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The show must go on’ : older entertainers making music in the community in Melbourne, Australia

Joseph,DY and Southcott,J 2014, The show must go on’ : older entertainers making music in the community in Melbourne, Australia, Australian Journal of Music Education, vol. 1, no. 1, pp. 66-76.

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Title The show must go on’ : older entertainers making music in the community in Melbourne, Australia
Author(s) Joseph,DYORCID iD for Joseph,DY orcid.org/0000-0002-6320-900X
Southcott,J
Journal name Australian Journal of Music Education
Volume number 1
Issue number 1
Start page 66
End page 76
Total pages 11
Publisher Australian Society of Music Education
Place of publication Parkville, Victoria
Publication date 2014-12-31
ISSN 0004-9484
Keyword(s) well-being
community music
musical self-identity
active engagement
positive ageing
Summary Globally countries are faced with an aging population and Australia is no different. This creates challenges for the maintenance of well-being which can be enhanced by active engagement in society. There is extensive research that confirms that engagement in music by older people is positively related to individual and community wellbeing. Music engagement encompasses a range of social participation and has the potential to recognise the contribution of older people to their local communities. Music participation can contribute to a better quality of life, particularly in relation to health and happiness. There are many possible forms of music engagement. This study is part of an on-going Deakin University and Monash University research project, Well-being and ageing: community, diversity and the arts in Victoria. This article focuses on three members of a mixed voluntary singing group formed by older residents of an outer suburban community in Melbourne, Australia. This group, The Skylarkers, were established in 1999 as a four-part choir. Over the years the nature of the choir has changed under subsequent music directors. Since 2009 the group has focused on music theatre repertoire and performance style. Membership of the group is fluid reflecting changing life circumstances of the members but the ensemble is resilient. This small amateur music theatre group is based in suburban Melbourne, rehearses weekly and performs regularly at retirement villages, nursing homes and facilities for senior citizens. This article presents a phenomenological qualitative single case study of members of the Skylarkers. In this study, interview data were gathered in 2011-2012 and analysed using interpretative phenomenological analysis. Two significant themes emerged that concern musical self-identity and gaining a sense of purpose and fulfilment. The Skylarkers are more than a choir; they are an amateur entertainment troupe that engages with each other and the wider community. This resilient group holds true to the motto ‘the show must go on’.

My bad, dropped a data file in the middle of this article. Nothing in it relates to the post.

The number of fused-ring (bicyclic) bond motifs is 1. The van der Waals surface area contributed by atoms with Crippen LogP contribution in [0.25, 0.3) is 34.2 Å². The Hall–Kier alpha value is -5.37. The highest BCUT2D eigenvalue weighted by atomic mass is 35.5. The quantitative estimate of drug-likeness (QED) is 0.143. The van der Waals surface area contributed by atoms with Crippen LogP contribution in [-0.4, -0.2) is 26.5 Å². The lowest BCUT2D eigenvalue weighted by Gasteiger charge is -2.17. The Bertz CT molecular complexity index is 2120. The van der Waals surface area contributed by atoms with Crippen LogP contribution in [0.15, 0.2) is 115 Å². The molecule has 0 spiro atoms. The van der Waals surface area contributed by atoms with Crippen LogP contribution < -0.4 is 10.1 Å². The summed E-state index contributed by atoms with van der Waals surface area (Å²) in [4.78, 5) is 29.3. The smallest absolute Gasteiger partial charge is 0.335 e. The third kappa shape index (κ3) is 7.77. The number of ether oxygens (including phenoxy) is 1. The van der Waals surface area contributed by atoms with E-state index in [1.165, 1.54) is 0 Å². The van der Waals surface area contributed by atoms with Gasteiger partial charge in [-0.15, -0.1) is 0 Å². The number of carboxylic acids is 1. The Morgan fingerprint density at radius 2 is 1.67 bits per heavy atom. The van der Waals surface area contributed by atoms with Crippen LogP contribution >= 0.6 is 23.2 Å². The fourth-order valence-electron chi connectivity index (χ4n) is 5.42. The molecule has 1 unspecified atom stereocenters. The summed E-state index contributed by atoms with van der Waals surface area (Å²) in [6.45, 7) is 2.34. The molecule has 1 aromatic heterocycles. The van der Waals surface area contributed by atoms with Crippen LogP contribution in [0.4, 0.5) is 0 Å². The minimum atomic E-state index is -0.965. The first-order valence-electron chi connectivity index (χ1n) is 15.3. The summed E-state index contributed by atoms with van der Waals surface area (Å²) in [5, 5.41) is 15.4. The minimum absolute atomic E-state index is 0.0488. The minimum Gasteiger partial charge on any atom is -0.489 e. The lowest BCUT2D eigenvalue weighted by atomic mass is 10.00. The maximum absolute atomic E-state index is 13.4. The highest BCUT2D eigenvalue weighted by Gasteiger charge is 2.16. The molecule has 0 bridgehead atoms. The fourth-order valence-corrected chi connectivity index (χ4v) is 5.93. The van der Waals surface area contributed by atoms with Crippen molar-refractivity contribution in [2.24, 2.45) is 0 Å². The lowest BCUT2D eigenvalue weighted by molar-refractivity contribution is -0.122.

Language eng
Field of Research 130101 Continuing and Community Education
190407 Music Performance
Socio Economic Objective 940103 Ageing and Older People
HERDC Research category C1 Refereed article in a scholarly journal
ERA Research output type C Journal article
Copyright notice ©2014, Australian Society of Music Education
Persistent URL http://hdl.handle.net/10536/DRO/DU:30070610

Document type: Journal Article
Collection: School of Education
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